I stop at a natural amphitheater in the cliff side to take pictures while many runners pass me. We continue to climb the scarp and then reach another bench just below a vertical cliff. I stop again to take in the view and wait for a friend that I’ve been running with to catch up. He looks quite miserable and comments that he is suffering the effects of altitude and feeling sick. Many others are also struggling and some sit for a few minutes to recover before continuing on. No one is smiling.
|Runners dwarfed by the towering cliff wall|
The next part takes us on a forest service road that seems somewhat flat, in comparison to what we just ascended. My legs feel like rubber now and I can sense the lactic acid building up in my overtaxed muscles. My friend is still feeling ill and is considering dropping at the next aid station at the Sunspot observatory so he encourages me to run ahead. I begin to pass people and think the worst of the uphill is over. Not so!
After running along Joplin Ridge, I hit a single-track trail and continue my grueling uphill battle towards the clouds. The trail is very narrow, but completely shaded by dense trees and thick ground cover. At times you can’t see the trail for the overgrown understory, but the rocks aren’t bad; not that you could run this section anyway. I pass quite a few people on the way up including a Team Red, White and Blue member who is waiting for his daughter; she has been suffering stomach issues. The brutal ascent coupled with high altitude are wreaking havoc on runners today and I fear there will be much carnage by the time the mountains are finished with us.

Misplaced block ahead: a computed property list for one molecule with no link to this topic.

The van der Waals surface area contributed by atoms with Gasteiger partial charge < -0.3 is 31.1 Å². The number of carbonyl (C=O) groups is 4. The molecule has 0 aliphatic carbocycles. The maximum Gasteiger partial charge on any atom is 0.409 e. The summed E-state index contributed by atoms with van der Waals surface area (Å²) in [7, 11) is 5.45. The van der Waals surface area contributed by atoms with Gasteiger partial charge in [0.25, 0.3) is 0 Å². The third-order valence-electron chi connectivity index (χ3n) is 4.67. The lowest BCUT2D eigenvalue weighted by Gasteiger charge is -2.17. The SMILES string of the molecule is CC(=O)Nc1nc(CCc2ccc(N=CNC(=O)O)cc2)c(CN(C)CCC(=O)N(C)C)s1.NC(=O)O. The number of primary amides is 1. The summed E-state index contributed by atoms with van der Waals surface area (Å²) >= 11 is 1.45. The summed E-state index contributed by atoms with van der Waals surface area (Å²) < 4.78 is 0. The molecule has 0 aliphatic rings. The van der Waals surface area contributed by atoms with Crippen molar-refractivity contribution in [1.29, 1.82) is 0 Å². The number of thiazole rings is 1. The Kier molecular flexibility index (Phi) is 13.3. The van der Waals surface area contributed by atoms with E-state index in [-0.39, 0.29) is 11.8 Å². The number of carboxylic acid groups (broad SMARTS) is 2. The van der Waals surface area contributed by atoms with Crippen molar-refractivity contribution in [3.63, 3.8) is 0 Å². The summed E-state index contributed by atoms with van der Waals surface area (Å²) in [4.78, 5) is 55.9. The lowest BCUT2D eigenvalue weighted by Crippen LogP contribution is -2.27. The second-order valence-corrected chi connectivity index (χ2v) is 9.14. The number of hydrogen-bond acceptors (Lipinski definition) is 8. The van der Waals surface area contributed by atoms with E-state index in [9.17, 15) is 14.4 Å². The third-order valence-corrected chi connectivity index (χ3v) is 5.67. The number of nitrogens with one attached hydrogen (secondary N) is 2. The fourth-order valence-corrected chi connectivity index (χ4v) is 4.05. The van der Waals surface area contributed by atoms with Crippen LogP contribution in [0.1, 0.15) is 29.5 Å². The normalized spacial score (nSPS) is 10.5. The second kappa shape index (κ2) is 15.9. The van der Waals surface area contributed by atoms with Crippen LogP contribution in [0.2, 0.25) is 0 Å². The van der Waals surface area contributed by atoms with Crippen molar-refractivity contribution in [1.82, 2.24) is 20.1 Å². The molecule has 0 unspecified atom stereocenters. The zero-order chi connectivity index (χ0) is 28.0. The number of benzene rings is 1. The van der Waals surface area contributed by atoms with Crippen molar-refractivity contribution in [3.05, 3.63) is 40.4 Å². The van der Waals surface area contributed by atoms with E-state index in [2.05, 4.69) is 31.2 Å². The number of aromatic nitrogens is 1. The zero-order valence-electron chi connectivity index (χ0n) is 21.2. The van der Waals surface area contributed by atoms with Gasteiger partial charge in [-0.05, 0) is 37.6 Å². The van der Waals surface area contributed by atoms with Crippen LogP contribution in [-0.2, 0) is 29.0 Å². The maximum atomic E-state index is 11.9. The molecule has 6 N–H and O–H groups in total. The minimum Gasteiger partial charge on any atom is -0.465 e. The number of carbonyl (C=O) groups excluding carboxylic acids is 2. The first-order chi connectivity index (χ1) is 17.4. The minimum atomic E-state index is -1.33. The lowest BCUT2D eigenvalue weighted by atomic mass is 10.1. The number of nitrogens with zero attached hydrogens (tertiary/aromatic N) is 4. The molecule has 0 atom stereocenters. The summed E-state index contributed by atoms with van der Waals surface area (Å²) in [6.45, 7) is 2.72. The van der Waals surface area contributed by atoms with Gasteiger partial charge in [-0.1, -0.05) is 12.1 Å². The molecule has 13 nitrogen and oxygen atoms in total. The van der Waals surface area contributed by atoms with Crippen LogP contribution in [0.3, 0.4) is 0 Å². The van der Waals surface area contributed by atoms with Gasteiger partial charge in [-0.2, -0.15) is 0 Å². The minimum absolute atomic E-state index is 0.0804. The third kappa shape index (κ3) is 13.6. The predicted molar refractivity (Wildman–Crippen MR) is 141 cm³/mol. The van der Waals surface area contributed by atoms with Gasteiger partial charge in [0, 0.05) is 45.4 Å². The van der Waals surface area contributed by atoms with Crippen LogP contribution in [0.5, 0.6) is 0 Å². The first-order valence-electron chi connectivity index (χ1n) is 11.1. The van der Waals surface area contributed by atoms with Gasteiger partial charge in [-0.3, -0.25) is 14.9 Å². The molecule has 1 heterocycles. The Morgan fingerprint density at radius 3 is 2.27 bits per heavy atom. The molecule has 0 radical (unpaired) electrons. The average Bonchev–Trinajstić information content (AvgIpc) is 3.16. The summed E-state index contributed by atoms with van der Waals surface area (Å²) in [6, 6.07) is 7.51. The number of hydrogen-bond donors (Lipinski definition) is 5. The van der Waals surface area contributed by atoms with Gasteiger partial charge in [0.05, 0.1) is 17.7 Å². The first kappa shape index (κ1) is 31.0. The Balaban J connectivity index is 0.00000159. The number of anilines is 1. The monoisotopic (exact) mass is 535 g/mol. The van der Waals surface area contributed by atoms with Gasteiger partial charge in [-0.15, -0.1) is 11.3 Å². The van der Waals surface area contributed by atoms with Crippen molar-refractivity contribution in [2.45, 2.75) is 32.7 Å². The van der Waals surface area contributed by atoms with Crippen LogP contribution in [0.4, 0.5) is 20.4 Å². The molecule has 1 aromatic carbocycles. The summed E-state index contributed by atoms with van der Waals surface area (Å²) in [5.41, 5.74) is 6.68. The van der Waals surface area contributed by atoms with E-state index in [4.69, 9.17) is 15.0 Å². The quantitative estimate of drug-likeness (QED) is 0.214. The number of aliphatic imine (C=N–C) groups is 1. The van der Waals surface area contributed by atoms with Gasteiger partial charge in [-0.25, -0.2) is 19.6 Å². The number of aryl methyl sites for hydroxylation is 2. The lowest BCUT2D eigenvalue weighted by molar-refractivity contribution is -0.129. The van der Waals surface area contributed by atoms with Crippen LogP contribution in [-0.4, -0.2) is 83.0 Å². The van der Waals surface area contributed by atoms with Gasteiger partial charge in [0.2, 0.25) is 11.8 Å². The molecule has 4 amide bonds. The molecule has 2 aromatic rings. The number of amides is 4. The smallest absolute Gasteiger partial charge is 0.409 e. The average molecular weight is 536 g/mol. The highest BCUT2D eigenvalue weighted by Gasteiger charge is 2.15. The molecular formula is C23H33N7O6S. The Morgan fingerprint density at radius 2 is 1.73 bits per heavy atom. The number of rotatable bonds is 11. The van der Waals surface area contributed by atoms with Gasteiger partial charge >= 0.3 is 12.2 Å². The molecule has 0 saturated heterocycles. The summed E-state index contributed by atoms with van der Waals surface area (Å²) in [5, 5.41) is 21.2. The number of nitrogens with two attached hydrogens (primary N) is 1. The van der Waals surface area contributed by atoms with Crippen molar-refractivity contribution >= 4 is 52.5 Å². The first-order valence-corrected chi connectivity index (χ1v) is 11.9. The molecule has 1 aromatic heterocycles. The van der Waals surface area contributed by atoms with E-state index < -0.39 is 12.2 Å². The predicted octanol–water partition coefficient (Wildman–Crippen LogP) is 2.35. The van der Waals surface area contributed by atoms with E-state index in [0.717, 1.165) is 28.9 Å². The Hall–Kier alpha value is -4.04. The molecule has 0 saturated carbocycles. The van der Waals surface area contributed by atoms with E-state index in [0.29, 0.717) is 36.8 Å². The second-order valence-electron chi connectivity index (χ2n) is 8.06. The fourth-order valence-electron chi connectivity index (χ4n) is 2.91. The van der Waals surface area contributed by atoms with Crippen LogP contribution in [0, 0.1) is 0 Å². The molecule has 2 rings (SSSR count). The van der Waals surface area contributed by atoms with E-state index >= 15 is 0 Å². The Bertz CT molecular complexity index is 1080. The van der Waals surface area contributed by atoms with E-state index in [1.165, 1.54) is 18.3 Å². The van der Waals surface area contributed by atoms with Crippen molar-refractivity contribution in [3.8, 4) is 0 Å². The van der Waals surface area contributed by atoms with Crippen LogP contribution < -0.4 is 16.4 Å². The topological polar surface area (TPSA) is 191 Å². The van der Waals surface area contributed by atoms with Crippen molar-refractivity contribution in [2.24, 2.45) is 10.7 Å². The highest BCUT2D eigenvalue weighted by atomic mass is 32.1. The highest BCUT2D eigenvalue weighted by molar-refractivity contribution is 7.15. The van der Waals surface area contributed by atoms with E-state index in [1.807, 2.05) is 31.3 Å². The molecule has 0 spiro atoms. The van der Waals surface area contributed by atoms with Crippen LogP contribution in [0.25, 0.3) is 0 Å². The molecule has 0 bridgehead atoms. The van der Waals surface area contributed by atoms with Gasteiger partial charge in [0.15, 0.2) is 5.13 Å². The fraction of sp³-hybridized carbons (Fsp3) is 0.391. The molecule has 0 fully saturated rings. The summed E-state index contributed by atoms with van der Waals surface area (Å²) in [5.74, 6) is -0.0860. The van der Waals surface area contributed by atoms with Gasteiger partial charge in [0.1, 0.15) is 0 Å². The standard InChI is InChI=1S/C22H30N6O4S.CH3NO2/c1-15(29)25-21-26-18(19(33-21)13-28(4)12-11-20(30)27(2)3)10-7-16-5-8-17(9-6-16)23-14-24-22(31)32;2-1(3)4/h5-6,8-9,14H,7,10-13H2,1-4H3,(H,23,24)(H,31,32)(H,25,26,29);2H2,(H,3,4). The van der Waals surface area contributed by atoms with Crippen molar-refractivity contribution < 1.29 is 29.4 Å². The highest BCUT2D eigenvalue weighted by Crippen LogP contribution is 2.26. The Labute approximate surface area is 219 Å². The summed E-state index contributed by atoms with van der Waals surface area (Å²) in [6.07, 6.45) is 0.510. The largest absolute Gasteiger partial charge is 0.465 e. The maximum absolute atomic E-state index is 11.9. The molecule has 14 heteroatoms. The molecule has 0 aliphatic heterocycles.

I keep a steady grinding pace up the slope longing to reach the top. I approach another friend from behind who is using trekking poles. A huge log lines the side of the trail so he takes this opportunity to sit down to catch his breath. I slog on so as to not drag out my misery; I just assume get this thing over with. Although my biggest question is: Is Sunspot the end of the ascent?
Finally I reach a flat spot where I see a white cone shaped building known as the Evans Solar Facility. A telescope sits inside that is used to observe the sun. Since the sun moves across the sky, the entire roof can rotate so the telescope always faces the sun. Scientists recently watched Mercury pass between Earth and the Sun. Anyway, I reach the aid station where I fill up with fluids and eat some fruit and other goodies and then get on my way. I see one of my Northern New Mexico running friends ahead so follow him through the Sunspot compound on paved roads. I don’t see many course markings, but know he ran the race last year so I simply follow.
|The roof can rotate so the telescope can face the sun|
I catch up to him and he comments that the next stretch is very tough with more uphill climbing and lots of rocks. Not what I want to hear having just completed ten miles with 5000 feet of gain in over three hours. I try my hardest to keep up with this sixty something year old, but he cruises up the hill as if he is taking a Sunday stroll through Central Park. My legs begin to cramp as I power hike up the hill which is unusual for me. I take a few electrolyte capsules even though I’ve read mixed reports on how effect they are at relieving muscle cramps.
The rocks are bad making the footing precarious and there are downed trees that we have to skirt around or climb over. Race volunteers along with Forest Service workers actually came up here several weeks ago to cut and clear many of the trees that winter storms dropped on the Rim Trail. Pretty soon my cramps subside and I finally reach the Cathey Vista, the highest point of the race at 9450 feet. The arduous climb was well worth it for the view here is absolutely awesome. You can see the Tularosa basin, a sea of snow white gypsum sand dunes surrounded by high mountains.